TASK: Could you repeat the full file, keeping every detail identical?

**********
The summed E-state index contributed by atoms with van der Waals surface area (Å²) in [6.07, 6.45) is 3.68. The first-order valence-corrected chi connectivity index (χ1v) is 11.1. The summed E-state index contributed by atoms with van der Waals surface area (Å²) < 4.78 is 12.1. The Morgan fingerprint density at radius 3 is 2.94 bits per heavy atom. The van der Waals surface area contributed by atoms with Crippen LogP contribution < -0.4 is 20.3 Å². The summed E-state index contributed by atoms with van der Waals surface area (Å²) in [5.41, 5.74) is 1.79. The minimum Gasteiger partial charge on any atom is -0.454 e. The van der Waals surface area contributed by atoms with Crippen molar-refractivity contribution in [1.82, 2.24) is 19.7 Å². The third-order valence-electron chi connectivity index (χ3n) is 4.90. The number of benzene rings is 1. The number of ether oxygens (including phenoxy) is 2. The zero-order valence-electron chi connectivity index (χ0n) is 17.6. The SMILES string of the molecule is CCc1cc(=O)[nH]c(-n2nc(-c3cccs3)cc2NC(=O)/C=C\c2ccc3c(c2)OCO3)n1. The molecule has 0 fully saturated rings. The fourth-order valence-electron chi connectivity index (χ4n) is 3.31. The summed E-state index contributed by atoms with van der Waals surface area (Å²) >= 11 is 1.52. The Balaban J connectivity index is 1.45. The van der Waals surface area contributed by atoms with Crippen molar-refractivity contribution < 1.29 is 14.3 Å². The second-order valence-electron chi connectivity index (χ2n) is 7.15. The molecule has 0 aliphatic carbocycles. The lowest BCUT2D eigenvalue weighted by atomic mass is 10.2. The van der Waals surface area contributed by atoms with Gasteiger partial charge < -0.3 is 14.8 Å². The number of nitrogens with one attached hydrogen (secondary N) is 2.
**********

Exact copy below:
The summed E-state index contributed by atoms with van der Waals surface area (Å²) in [6.07, 6.45) is 3.68. The first-order valence-corrected chi connectivity index (χ1v) is 11.1. The summed E-state index contributed by atoms with van der Waals surface area (Å²) < 4.78 is 12.1. The Morgan fingerprint density at radius 3 is 2.94 bits per heavy atom. The van der Waals surface area contributed by atoms with Crippen LogP contribution < -0.4 is 20.3 Å². The summed E-state index contributed by atoms with van der Waals surface area (Å²) in [5.41, 5.74) is 1.79. The minimum Gasteiger partial charge on any atom is -0.454 e. The van der Waals surface area contributed by atoms with Crippen molar-refractivity contribution in [1.82, 2.24) is 19.7 Å². The third-order valence-electron chi connectivity index (χ3n) is 4.90. The number of benzene rings is 1. The number of ether oxygens (including phenoxy) is 2. The zero-order valence-electron chi connectivity index (χ0n) is 17.6. The SMILES string of the molecule is CCc1cc(=O)[nH]c(-n2nc(-c3cccs3)cc2NC(=O)/C=C\c2ccc3c(c2)OCO3)n1. The molecule has 0 fully saturated rings. The fourth-order valence-electron chi connectivity index (χ4n) is 3.31. The summed E-state index contributed by atoms with van der Waals surface area (Å²) >= 11 is 1.52. The Balaban J connectivity index is 1.45. The van der Waals surface area contributed by atoms with Crippen molar-refractivity contribution < 1.29 is 14.3 Å². The second-order valence-electron chi connectivity index (χ2n) is 7.15. The molecule has 0 aliphatic carbocycles. The lowest BCUT2D eigenvalue weighted by atomic mass is 10.2. The van der Waals surface area contributed by atoms with Gasteiger partial charge < -0.3 is 14.8 Å². The number of nitrogens with one attached hydrogen (secondary N) is 2.